The additional wide-angle video footage that have surfaced in the last couple of days shows that Palmeiras were the victim of an outright assault at the Campeón del Siglo stadium, Montevideo. It all starts seconds before the final whistle, Willian going down after receiving a punch to the face, from behind, inside the penalty box. At the final whistle, Felipe Melo raises his arms towards the sky in his characteristic “thank-you” gesture, while several Peñarol players approach him, starts tugging (Melo still with his arms raised, defensively) then initiate a chase. Meanwhile, keeper Fernando Prass (pictured) tries to defend himself from a series of kicks and punches from three Peñarol players. As the debacle unfolds, now generalised, we see invading Peñarol supporters participating and, I kid you not, Uruguayan press (there is video footage of a photographer hitting Felipe Melo with what seems to be his tripod).
Yesterday morning, Palmeiras lawyer Leonardo Holanda personally handed in documents and video evidence at the Conmebol headquarters in Asunción, Paraguay. Piece of cake, right. Think again.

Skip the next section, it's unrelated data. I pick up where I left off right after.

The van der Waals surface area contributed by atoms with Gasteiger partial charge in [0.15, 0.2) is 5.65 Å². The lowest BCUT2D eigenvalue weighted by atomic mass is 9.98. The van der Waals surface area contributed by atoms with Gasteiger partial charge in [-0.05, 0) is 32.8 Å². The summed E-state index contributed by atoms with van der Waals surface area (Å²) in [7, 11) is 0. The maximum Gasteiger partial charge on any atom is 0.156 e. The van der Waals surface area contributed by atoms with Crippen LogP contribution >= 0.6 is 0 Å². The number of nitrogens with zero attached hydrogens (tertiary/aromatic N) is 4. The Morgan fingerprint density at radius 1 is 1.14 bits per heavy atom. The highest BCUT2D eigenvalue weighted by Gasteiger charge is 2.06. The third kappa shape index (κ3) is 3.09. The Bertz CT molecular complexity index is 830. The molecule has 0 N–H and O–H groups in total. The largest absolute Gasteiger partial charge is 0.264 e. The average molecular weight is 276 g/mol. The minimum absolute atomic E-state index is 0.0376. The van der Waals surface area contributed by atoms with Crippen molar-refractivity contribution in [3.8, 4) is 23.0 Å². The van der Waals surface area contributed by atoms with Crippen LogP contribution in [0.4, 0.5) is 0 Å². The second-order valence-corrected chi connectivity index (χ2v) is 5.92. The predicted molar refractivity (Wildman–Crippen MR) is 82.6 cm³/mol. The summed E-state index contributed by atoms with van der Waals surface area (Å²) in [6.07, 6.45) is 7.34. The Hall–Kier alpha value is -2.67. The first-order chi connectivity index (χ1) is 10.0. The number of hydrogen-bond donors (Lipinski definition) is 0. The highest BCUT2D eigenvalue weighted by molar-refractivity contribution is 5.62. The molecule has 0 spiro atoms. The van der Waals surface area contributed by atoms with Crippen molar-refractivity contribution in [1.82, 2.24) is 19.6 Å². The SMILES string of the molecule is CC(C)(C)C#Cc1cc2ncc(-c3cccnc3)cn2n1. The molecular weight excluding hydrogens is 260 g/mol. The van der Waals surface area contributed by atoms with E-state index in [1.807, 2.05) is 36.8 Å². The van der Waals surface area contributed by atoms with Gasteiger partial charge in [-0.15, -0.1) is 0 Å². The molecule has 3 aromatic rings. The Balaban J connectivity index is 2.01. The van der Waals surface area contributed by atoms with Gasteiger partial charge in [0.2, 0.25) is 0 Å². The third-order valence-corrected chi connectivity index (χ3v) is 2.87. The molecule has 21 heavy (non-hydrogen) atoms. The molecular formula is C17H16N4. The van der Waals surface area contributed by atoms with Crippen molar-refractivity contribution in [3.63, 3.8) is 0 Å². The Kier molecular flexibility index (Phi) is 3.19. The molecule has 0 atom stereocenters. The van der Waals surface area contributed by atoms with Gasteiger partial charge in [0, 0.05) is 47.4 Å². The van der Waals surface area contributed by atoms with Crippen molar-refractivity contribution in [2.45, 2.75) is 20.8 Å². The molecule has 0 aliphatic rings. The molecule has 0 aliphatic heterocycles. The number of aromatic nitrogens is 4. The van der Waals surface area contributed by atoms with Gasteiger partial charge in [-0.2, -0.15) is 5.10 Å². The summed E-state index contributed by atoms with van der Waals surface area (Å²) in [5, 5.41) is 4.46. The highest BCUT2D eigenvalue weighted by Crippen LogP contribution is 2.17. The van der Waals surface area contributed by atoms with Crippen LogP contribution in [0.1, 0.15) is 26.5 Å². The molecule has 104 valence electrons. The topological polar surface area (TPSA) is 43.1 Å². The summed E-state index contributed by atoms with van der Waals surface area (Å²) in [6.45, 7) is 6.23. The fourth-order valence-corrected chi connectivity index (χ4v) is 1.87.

Awaiting trial, Conmebol has preventively suspended four players for three games: Palmeiras’ Felipe Melo and Peñarol players Nández, Mier and Lucas Hernandez. For starters, none of these was responsible for knocking out Willian.
Worse, the official reports from the referee and the Conmebol delegate state that the ruckus started when Felipe Melo, facing the Peñarol bench, made a gesture towards the sky, provoking a reaction from Peñarol players before mutual punches were thrown. The reports imply that “had it not been for Melo…”
On the day, Peñarol’s president stated he had ordered the gates closed out of concern for security (for whom? certainly not for Palmeiras players and staff left isolated on the pitch to face the rage of the crowds). The other day, Conmebol claimed THEY ordered the gates closed.
The signals are extremely worrying. Seems Conmebol will spare little effort to, at least partially, blame Palmeiras for the events in Montevideo. Absurd? Yes, but not that surprising, considering the entity’s stance on previous occasions involving Brazilian clubs and any other Spanish-speaking neighbours.
Considering the above, it is even sadder to register the deafening silence from the Brazilian Football Confederation. Add to that the silence from other Brazilian clubs and the overall lack of support from Brazilian sports journalists.
Seldom has it come through more clearly: we are on our own.
Scoppia che la vittoria è nostra!